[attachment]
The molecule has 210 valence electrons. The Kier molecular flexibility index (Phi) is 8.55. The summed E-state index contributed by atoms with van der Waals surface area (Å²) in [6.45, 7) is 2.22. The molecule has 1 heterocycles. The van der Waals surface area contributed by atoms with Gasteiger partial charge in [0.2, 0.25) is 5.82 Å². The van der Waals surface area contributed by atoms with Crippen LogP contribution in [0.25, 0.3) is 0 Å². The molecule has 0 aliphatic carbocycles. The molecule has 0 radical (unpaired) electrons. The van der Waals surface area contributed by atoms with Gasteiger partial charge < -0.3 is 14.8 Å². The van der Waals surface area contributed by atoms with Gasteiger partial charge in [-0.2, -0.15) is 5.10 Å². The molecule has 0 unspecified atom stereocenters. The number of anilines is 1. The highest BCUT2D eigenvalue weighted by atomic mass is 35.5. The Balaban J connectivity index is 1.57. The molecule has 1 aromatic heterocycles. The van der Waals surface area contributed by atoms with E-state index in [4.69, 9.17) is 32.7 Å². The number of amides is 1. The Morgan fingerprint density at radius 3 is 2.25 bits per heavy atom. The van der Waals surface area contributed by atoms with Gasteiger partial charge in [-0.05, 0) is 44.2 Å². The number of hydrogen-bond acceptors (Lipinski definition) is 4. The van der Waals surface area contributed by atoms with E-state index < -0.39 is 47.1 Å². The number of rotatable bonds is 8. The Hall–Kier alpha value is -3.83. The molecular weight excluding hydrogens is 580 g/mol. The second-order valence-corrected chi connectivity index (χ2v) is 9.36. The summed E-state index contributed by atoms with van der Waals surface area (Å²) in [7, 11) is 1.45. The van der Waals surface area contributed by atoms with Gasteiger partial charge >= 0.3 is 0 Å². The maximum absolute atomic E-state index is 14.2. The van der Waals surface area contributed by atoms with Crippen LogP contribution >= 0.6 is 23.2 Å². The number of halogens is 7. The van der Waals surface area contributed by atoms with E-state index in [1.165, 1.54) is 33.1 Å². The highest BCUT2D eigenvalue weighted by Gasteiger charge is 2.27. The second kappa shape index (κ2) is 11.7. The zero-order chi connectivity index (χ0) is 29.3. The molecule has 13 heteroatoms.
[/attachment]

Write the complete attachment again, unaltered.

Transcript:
The molecule has 210 valence electrons. The Kier molecular flexibility index (Phi) is 8.55. The summed E-state index contributed by atoms with van der Waals surface area (Å²) in [6.45, 7) is 2.22. The molecule has 1 heterocycles. The van der Waals surface area contributed by atoms with Gasteiger partial charge in [0.2, 0.25) is 5.82 Å². The van der Waals surface area contributed by atoms with Crippen LogP contribution in [0.25, 0.3) is 0 Å². The molecule has 0 aliphatic carbocycles. The molecule has 0 radical (unpaired) electrons. The van der Waals surface area contributed by atoms with Gasteiger partial charge < -0.3 is 14.8 Å². The van der Waals surface area contributed by atoms with Gasteiger partial charge in [-0.2, -0.15) is 5.10 Å². The molecule has 0 unspecified atom stereocenters. The number of anilines is 1. The highest BCUT2D eigenvalue weighted by atomic mass is 35.5. The Balaban J connectivity index is 1.57. The molecule has 1 aromatic heterocycles. The van der Waals surface area contributed by atoms with E-state index in [4.69, 9.17) is 32.7 Å². The number of amides is 1. The Morgan fingerprint density at radius 3 is 2.25 bits per heavy atom. The van der Waals surface area contributed by atoms with Gasteiger partial charge in [-0.05, 0) is 44.2 Å². The number of hydrogen-bond acceptors (Lipinski definition) is 4. The van der Waals surface area contributed by atoms with E-state index < -0.39 is 47.1 Å². The number of rotatable bonds is 8. The Hall–Kier alpha value is -3.83. The molecular weight excluding hydrogens is 580 g/mol. The second-order valence-corrected chi connectivity index (χ2v) is 9.36. The summed E-state index contributed by atoms with van der Waals surface area (Å²) in [7, 11) is 1.45. The van der Waals surface area contributed by atoms with Gasteiger partial charge >= 0.3 is 0 Å². The maximum absolute atomic E-state index is 14.2. The van der Waals surface area contributed by atoms with Crippen LogP contribution >= 0.6 is 23.2 Å². The number of halogens is 7. The van der Waals surface area contributed by atoms with E-state index in [1.165, 1.54) is 33.1 Å². The highest BCUT2D eigenvalue weighted by Gasteiger charge is 2.27. The second kappa shape index (κ2) is 11.7. The zero-order chi connectivity index (χ0) is 29.3. The molecule has 13 heteroatoms.